PricewaterhouseCoopers has been urged to give back its audit fees for
Northern Rock work in a bruising grilling before MPs today.
The firm made £1.8m from the bank according to its most recent annual
Head of assurance Richard Sexton and banking partner John Hitchins appeared
before MPs today as the Treasury Select Committee continued to look into the
problems of the Newcastle-based lender.
Sexton was forced to admit that the firm had charged £700,000 for ten
‘comfort letters’ to Northern Rock, and that it was continuing to work on the
sale of the bank, earning more fees.
‘You’ve audited and provided comfort letters for the biggest banking disaster
in 150 years,’ Tory MP Michael Fallon said.
On the subject of the sale work and fees, Sexton said: ‘We have a duty to
prepare prospectus-related documents.’
When quizzed on the firm’s audit of the bank, Sexton provided little clarity,
leaving MPs pledging to pursue the firm further to get more information.
Asked whether the firm should have spotted the imminent problems at Northern
Rock when it conducted its most recent audit, Sexton replied: ‘The audit review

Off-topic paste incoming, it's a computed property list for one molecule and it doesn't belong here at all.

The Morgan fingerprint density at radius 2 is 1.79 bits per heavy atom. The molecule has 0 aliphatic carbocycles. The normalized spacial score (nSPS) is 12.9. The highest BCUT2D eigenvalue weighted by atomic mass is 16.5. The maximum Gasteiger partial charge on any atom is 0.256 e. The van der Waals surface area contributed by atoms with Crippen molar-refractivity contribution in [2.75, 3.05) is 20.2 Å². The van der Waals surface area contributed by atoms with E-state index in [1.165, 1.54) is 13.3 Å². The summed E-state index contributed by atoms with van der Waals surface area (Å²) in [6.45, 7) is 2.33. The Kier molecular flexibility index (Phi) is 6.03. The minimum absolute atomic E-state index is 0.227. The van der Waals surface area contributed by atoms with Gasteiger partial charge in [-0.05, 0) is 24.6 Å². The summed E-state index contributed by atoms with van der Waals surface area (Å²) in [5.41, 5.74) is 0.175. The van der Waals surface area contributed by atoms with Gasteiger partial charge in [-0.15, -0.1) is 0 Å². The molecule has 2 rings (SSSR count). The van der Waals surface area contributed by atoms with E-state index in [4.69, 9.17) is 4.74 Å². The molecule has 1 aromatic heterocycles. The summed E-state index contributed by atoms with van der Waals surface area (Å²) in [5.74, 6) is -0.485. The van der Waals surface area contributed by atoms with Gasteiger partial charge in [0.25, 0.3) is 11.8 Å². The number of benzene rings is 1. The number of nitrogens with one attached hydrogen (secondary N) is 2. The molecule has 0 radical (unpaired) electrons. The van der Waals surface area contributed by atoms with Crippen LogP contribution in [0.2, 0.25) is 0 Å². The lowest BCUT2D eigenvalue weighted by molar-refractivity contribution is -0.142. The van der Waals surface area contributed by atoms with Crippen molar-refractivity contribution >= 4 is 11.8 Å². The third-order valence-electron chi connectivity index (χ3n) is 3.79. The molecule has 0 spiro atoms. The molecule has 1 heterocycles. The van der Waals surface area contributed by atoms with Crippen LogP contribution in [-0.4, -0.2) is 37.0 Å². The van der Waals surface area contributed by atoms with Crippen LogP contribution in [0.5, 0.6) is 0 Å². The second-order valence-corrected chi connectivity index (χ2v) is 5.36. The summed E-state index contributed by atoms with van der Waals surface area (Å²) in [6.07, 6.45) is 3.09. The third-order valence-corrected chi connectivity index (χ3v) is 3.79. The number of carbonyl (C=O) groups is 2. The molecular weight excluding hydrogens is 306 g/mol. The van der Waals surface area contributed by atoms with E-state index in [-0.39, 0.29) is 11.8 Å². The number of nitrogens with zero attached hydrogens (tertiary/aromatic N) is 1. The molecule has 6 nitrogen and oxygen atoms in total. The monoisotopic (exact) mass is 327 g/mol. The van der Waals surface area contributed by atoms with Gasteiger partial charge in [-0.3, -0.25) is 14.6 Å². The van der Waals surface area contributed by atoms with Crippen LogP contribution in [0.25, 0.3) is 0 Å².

covers the financial statements and it included all relevant information.’
Sexton maintained that the aim of an audit was to ‘provide comfort’ about the
information contained in the financial statements and not to consider the
internal controls or the operational risks.
Panel members repeatedly asked why Northern Rock’s liquidity issues were not
brought to the fore but Sexton shot down any suggestion that this issue should
have come under the umbrella of the audit.
‘The information that was required to be audited was thoroughly audited and
was there for all to see.’
Asked about the non-audit work PwC carried out, he said: ‘We were providing
comfort on securitisation issues at the request of the company.’
The firm has been criticised for earning huge non-audit fees on top of the
audit fees, and in particular for working on areas that were critically involved
in the bank’s problems: securitisation and wholesale funding.
PwC earnt £1.1m for its audit of Northern Rock last year, and £700,000 for
the non-audit work.
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